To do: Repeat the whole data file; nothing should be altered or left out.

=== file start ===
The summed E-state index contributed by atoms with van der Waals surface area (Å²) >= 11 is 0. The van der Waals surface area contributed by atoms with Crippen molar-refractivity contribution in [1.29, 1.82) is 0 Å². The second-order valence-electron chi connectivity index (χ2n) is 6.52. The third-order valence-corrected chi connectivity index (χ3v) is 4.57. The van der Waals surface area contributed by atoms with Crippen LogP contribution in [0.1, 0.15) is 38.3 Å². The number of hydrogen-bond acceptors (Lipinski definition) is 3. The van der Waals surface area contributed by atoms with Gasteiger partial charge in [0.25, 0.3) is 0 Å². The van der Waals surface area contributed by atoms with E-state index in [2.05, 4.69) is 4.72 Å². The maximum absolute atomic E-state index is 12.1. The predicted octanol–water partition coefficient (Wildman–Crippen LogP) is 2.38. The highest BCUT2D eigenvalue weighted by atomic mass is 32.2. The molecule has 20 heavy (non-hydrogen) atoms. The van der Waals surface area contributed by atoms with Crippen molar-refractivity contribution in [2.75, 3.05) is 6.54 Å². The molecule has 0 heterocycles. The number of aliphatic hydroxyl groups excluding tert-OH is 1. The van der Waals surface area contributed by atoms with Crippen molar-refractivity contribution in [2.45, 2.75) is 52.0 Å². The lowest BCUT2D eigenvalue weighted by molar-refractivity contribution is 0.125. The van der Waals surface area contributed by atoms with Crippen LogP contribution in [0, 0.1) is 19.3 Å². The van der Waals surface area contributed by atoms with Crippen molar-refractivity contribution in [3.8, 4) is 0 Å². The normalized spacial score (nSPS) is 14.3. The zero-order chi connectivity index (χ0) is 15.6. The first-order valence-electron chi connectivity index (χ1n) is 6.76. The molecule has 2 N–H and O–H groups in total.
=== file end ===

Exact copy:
The summed E-state index contributed by atoms with van der Waals surface area (Å²) >= 11 is 0. The van der Waals surface area contributed by atoms with Crippen molar-refractivity contribution in [1.29, 1.82) is 0 Å². The second-order valence-electron chi connectivity index (χ2n) is 6.52. The third-order valence-corrected chi connectivity index (χ3v) is 4.57. The van der Waals surface area contributed by atoms with Crippen LogP contribution in [0.1, 0.15) is 38.3 Å². The number of hydrogen-bond acceptors (Lipinski definition) is 3. The van der Waals surface area contributed by atoms with Gasteiger partial charge in [0.25, 0.3) is 0 Å². The van der Waals surface area contributed by atoms with E-state index in [2.05, 4.69) is 4.72 Å². The maximum absolute atomic E-state index is 12.1. The predicted octanol–water partition coefficient (Wildman–Crippen LogP) is 2.38. The highest BCUT2D eigenvalue weighted by atomic mass is 32.2. The molecule has 20 heavy (non-hydrogen) atoms. The van der Waals surface area contributed by atoms with Crippen molar-refractivity contribution in [2.75, 3.05) is 6.54 Å². The molecule has 0 heterocycles. The number of aliphatic hydroxyl groups excluding tert-OH is 1. The van der Waals surface area contributed by atoms with Crippen molar-refractivity contribution in [2.45, 2.75) is 52.0 Å². The lowest BCUT2D eigenvalue weighted by molar-refractivity contribution is 0.125. The van der Waals surface area contributed by atoms with Crippen LogP contribution in [0, 0.1) is 19.3 Å². The van der Waals surface area contributed by atoms with Crippen molar-refractivity contribution in [3.8, 4) is 0 Å². The normalized spacial score (nSPS) is 14.3. The zero-order chi connectivity index (χ0) is 15.6. The first-order valence-electron chi connectivity index (χ1n) is 6.76. The molecule has 2 N–H and O–H groups in total.